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Re: Pterosaur size

------- Why not? Current atmoshperic conditions wouldn't stress either them
or any of their ancestral line.......

You keep telling me that, but I'm skeptical. Wingstroke amplitude and landing speeds are 2 reasons why.

Why is wingstroke amplitude a problem? The quetz shoulder that I have lying here on my desk doesn't have a wingstroke amplitude problem. Available amplitude is far greater than articulated stripwise flapping calculations indicate would be needed to maintain level flight in no-lift conditions.

And why is landing speed a problem? It sounds like you may be expecting the animal to have to land as speeds approaching the steady-state stall speed. Needless to say, they don't have to do that. Again, its a matter of technique.

The trend I see in the fossil record is another. Your statements about launch modes are interesting, your knowledge base is evidently comprehensive, and for all I know you are right. But I am still skeptical.

Which is certainly your prerogrative, and a conservative stance. I applaud that.

Like I said, it is an opinion.

I got lost. What's an opinion? If you're referring to potential launch and landing techniques, they meet the requirements for a hypothesis and can be either proven as possible or disproven as possible.

Too bad we aint got a few million years, because I have been known to place a bet.

If making a bet would give me a few million extra personal years, you'd be on (and I wouldn't care who won :-)

The physical properties of the atmosphere constrain many processes, including flight.

Re flight, I had sort of come to that conclusion myself over the years. What I find enthralling are the many ways in which animals address that issue and use it to their benefit. None of the animals we've been discussing are particularly close to atmospherically constrained flight issues. Several of them are close to launch constraints due to avenues taken by their predecesors -- others aren't. I note in passing, that geese and swans have been reported by pilots at altitudes of 17000 feet, where the density ratio is 0.59 (a 41% reduction from sea level). You are proposing that density variations of 15% are critical. That occurs at an elevation of about 5500 feet, where the density ratio is 0.85 (a 15% reduction from sea level). Does that mean that a modern bird suited for flight near sea level would be ground bound at 5500' MSL ? Does that hold in practice? Swans (a group that includes the heaviest individual bird known to flap by means of continuous flapping) spend a lot of time near sea level, but certainly aren't limited to elevations less than 5500 MSL.

It is my opinion that a slow directional change in the physical properties of the atmosphere provides the best fit for the fossil record as a whole. In my opinion, the direction is such that "tomorrow" (say, 10 mys) will be even less pterosaur-friendly than today..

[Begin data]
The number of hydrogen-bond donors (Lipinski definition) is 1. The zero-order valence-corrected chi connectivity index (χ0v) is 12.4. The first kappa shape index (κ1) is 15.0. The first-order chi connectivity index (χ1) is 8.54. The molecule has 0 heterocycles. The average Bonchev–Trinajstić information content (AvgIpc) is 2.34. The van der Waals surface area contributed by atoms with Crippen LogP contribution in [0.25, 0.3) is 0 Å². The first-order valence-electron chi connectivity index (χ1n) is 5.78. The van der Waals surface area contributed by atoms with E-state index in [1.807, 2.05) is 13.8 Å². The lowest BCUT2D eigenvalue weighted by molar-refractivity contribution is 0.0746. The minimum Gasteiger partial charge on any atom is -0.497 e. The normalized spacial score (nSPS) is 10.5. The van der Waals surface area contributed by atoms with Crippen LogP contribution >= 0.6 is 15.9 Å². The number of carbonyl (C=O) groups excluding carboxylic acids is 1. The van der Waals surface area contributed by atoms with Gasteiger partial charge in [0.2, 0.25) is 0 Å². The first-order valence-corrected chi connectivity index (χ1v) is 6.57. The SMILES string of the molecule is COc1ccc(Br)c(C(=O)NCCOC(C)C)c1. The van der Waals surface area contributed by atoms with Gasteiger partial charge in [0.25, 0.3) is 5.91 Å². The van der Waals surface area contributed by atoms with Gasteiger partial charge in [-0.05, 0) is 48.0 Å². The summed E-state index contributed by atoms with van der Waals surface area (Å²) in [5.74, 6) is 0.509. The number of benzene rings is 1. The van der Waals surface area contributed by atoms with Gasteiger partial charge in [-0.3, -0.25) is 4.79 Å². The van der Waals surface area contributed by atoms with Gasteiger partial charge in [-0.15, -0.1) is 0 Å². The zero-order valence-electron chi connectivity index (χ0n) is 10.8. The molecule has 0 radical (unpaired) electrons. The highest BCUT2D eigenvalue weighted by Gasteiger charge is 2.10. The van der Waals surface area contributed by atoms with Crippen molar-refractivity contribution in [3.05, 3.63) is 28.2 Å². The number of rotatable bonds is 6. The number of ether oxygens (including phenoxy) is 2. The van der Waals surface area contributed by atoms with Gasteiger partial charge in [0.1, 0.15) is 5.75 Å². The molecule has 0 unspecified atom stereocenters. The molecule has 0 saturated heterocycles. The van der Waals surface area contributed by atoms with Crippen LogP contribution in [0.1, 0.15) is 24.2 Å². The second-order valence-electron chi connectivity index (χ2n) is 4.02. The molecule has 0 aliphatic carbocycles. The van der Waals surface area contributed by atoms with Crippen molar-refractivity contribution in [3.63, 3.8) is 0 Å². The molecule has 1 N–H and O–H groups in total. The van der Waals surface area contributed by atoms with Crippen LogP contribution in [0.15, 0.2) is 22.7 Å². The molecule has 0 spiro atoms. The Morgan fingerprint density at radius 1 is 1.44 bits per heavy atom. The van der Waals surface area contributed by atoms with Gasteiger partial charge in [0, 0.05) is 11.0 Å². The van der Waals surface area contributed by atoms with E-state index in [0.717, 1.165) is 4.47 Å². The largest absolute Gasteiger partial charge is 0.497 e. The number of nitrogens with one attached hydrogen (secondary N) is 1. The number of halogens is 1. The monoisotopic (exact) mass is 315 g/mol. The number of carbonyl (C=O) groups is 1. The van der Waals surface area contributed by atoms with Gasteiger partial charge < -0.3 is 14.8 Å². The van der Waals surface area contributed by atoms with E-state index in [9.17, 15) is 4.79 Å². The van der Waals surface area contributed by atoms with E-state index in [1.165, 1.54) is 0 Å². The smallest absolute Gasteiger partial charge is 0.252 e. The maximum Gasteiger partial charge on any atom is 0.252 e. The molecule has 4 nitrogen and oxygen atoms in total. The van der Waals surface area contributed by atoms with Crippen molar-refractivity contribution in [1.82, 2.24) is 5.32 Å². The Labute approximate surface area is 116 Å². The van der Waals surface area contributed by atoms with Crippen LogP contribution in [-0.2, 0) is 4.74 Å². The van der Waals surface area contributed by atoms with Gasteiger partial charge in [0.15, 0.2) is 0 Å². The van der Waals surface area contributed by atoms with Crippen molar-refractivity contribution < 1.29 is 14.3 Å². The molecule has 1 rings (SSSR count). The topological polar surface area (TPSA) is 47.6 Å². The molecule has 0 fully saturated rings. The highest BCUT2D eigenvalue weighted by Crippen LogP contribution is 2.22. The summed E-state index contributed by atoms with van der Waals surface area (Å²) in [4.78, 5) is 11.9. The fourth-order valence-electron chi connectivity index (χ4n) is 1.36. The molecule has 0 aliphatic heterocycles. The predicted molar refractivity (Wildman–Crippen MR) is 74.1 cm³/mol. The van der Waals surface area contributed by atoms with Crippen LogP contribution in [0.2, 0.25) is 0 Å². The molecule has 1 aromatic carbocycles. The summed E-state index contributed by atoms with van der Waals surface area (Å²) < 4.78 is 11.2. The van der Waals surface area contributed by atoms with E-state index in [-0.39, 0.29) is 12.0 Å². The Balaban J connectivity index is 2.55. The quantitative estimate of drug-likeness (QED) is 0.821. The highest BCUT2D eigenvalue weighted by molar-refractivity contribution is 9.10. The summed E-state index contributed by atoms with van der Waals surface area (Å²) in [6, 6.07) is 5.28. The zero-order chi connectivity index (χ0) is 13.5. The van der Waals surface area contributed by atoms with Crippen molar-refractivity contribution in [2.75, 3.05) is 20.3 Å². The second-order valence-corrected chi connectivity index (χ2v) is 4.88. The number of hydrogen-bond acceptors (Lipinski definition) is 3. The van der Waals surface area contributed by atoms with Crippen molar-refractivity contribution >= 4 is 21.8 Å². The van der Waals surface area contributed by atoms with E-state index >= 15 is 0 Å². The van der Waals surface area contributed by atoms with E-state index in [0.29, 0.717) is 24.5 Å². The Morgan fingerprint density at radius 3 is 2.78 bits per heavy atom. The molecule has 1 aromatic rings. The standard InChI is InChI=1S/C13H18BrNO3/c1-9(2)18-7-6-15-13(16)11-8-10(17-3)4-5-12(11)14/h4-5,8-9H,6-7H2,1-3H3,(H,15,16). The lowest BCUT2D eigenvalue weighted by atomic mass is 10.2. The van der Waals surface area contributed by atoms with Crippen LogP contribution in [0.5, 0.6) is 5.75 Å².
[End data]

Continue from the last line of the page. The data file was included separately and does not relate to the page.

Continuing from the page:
If so, then it would be even less friendly to birds and bats, both of whom face more flight strictures than pterosaurs.

In fact, I think the current size limit for flapping flight is below
Argentavis, and somewhat above the largest birds living...

---------I tend to agree with this particular statement, but what do avian limits
have to do with pterosaurian (or bat) limits?

Actually, you don't agree, except as it applies strictly to birds.

You yourself restricted the statement to birds. Re-read it :-)

I meant to include bats and pteros. See below.

even considering that some systems are superior to others, which to my
mind just increases the variance, but doesn't affect the slope of the
moving average. Just an opinion.

This implies that you assume all animals fly by utilization of exactly the same techniques, materials, and power sources. Is that indeed the case?

But it is there. (insert - moving average)

Is that speculation, or a demonstrated fact?

You may feel that it is irrelevant, and you may be right to dismiss. But it is there.
Largest volants in time sequence: Q. n, various pseudodontorns, A. mag, Pseudodontornis, T. incredibilis, T. merriami, California Condor.

You are mixing and matching two different structural systems, and three types of flight mechanics. Apples and oranges, perhaps ?

In wing span sequence: Q. n, A. mag, various pseudodontorns, Pseudodontornis, T. incredibilis, T. merriami, California Condor.

Same statement applies. Or, oranges and pears if you prefer :-) As an aside, when did A mag get to be older than the psuedodontorns?

If you accept that the trough after K/Pg is caused by a catastrophic event, and smooth accordingly, you get a distinctly non-fluky looking curve that is ~100 mys long, without need for any statistical manipulation whatsoever. The negative correlation of wingspan to time (past to present) is better than -.95.

Women's skirt lengths in the 20th century show a strong correlation to the manufacture of horse whips. Does that mean that changes in one caused the other?

Corrections appreciated. I find it compelling.

I'm sorry, I don't. I do find variations in launch technique interesting though.

But that is just my opinion. Correlation is strong even if you punch in some of the comeback kids post-K/Pg...

Wanna buy a horsewhip?

-----------------Individual birds do it in a few days, in response to changes in wing area
because of the moult. Birds that lose, say 30% of their wing area during
the moult also tend to lose about 30% of their body mass (which does reduce
their efficiency, but also allows them to continue to fly without much
alteration of performance).

Yes. Although that is not morphic optimization in the evolutionary sense.

True. I didn't imply that it was.